The Miami Heat is not planning anything extra special for Dwyane Wade when he makes his first trip back to AmericanAirlines Arena with the Chicago Bulls on Thursday night.
Much like the team did for LeBron James a couple seasons ago when he came back with the Cleveland Cavaliers, a Heat spokesman said a long video montage of Wade’s career highlights are expected to be played inside the arena after the game’s first time out. But other than that, a spokesman said, all other tributes for Wade, who won three titles in his 13 seasons with the Heat, will be held off for a later date.
Thursday’s game is the only regular season trip to South Florida for the Bulls, who went 0-4 against the Heat last season.
Veteran and team captain Udonis Haslem said he and Wade have been trying to setup dinner plans for after Thursday’s game, but Haslem said he’s not sure if the Bulls will be staying overnight. Chicago plays Wednesday in Atlanta and then Saturday at home against the Wizards.
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Will seeing Wade in a Bulls uniform be tough for Haslem to accept?
“At this point, not really,” he said. “We keep in touch. We talk all the time. I watch his games. I’m sure he watches our games. He told me he thought we had a good team. I’m sure he does watch our games. Our friendship continues to carry on. It will be different. Once we step between the lines, it’s like when I played against ‘Bron or anybody else. Once you step between the lines both sides are competitive and your competitive nature takes over on both ends.”
Haslem said he and Wade tell each other they miss each other “all the time.” He also said he doesn’t expect Wade to come back and play with an extra adrenaline to “try and stick it to the Heat or anything like that.”
“He’s going to try to play basketball and put his team in a position to win whether that be 20 points or 20 assists,” Haslem said. “He’s going to play Dwyane Wade basketball – he’s going to try to help his team win.”
Point guard Goran Dragic said he has exchanged friendly text messages with Wade a couple times since the season started. He said to this day he appreciates how Wade always encouraged him and had his back during their season and a half together.
“He was always open and a good teammate,” Dragic said. “I feel like the fans they’re going to cheer for him. He was with Miami for 13 years, won three championship rings, he deserves that. For sure he’s going to be all in. He’s going to try to have a good game. And it’s going to be a fun game.”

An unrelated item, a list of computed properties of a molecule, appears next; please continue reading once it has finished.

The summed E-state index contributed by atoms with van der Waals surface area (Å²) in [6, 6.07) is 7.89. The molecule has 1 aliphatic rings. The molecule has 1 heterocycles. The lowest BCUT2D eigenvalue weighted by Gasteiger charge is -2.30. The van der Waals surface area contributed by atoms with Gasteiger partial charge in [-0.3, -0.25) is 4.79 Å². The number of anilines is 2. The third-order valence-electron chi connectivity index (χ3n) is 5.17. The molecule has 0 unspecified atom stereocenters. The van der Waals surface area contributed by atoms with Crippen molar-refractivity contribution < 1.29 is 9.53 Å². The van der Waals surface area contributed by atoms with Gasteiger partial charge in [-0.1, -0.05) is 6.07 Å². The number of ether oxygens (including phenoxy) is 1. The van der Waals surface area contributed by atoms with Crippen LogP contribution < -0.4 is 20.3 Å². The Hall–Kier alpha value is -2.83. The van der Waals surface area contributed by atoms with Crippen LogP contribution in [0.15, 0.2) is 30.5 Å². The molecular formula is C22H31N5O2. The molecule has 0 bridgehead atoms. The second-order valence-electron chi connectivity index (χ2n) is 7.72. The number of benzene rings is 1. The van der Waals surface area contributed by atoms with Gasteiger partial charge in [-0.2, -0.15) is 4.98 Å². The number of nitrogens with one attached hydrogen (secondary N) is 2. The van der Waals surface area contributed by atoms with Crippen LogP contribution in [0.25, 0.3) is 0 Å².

A RATTLING EXPERIENCE
A magnitude 5.0 earthquake here Sunday night in Oklahoma rattled a few Heat players including forward James Johnson, who was in his bathroom trying to handle some personal business when things around him began to shake.
“I was on the toilet in a haunted hotel, man, and the room just started shaking crazy and my door was wobbling back and forth,” Johnson said Monday. “I'm nervous. I don't know what's going on and I can't get out there fast enough because I still ain't completed my bathroom break. So I'm nervous.
“And all of a sudden I get a whole bunch of knocks on my door, and I'm, ‘Like, damn, I don't know what it is.’ I open my door and there's like six people, six teammates outside, ‘Did you feel that? Did you feel that?' I’m like, 'Yeah, what was that?' And they were like, ‘It was an earthquake.’ And an earthquake really sounds scary, but it eased my mind, because I'd rather that than the rumors of the hotel.”
The Heat, which has been staying in the Skirvin Hotel, infamous for its ghost stories including a recent one involving forward Justise Winslow, thankfully did not sustain any injuries outside of some loose nerves. But the quake – considered the fourth-strongest on Oklahoma State history – was still one of the strongest many coaches and players say they’ve ever experienced in their travels.
“The strongest one I've been in,” said guard Josh Richardson, an Oklahoma native who said there’s been more in the state within the last five years due to fracking.
Haslem, a Miami native, said he slept through the quake and was disappointed he missed it. Dragic, who experienced multiple quakes in Europe, said it was the second strongest of three he’s been through.
Coach Erik Spoelstra, who had been through one other quake in his native Portland shortly after college, said he left his room to come downstairs to check on players and others in the Heat’s party shortly after the quake began. He was happy to see no one was hurt.
“The first five seconds or so you don't really know what's going on,” Spoelstra said. “Then I realized this is not a train going by. It's initially what I thought.”